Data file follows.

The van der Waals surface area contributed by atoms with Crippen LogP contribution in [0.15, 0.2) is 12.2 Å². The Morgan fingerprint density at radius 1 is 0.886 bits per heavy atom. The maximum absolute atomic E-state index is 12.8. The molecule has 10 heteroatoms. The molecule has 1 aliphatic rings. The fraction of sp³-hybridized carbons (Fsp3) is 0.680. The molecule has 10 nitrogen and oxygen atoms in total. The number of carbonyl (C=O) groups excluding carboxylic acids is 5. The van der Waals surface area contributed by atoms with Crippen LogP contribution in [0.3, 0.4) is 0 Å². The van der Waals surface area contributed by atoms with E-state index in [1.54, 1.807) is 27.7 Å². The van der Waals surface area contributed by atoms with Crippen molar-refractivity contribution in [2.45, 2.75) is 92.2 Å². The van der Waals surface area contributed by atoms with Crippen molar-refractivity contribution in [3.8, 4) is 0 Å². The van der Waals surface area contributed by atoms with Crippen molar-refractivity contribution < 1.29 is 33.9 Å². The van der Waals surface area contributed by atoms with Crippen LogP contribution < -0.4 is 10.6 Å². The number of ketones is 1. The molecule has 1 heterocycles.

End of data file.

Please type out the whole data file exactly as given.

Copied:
The van der Waals surface area contributed by atoms with Crippen LogP contribution in [0.15, 0.2) is 12.2 Å². The Morgan fingerprint density at radius 1 is 0.886 bits per heavy atom. The maximum absolute atomic E-state index is 12.8. The molecule has 10 heteroatoms. The molecule has 1 aliphatic rings. The fraction of sp³-hybridized carbons (Fsp3) is 0.680. The molecule has 10 nitrogen and oxygen atoms in total. The number of carbonyl (C=O) groups excluding carboxylic acids is 5. The van der Waals surface area contributed by atoms with Crippen LogP contribution in [0.3, 0.4) is 0 Å². The van der Waals surface area contributed by atoms with E-state index in [1.54, 1.807) is 27.7 Å². The van der Waals surface area contributed by atoms with Crippen molar-refractivity contribution in [2.45, 2.75) is 92.2 Å². The van der Waals surface area contributed by atoms with Crippen molar-refractivity contribution in [3.8, 4) is 0 Å². The van der Waals surface area contributed by atoms with Crippen molar-refractivity contribution < 1.29 is 33.9 Å². The van der Waals surface area contributed by atoms with Crippen LogP contribution < -0.4 is 10.6 Å². The number of ketones is 1. The molecule has 1 heterocycles.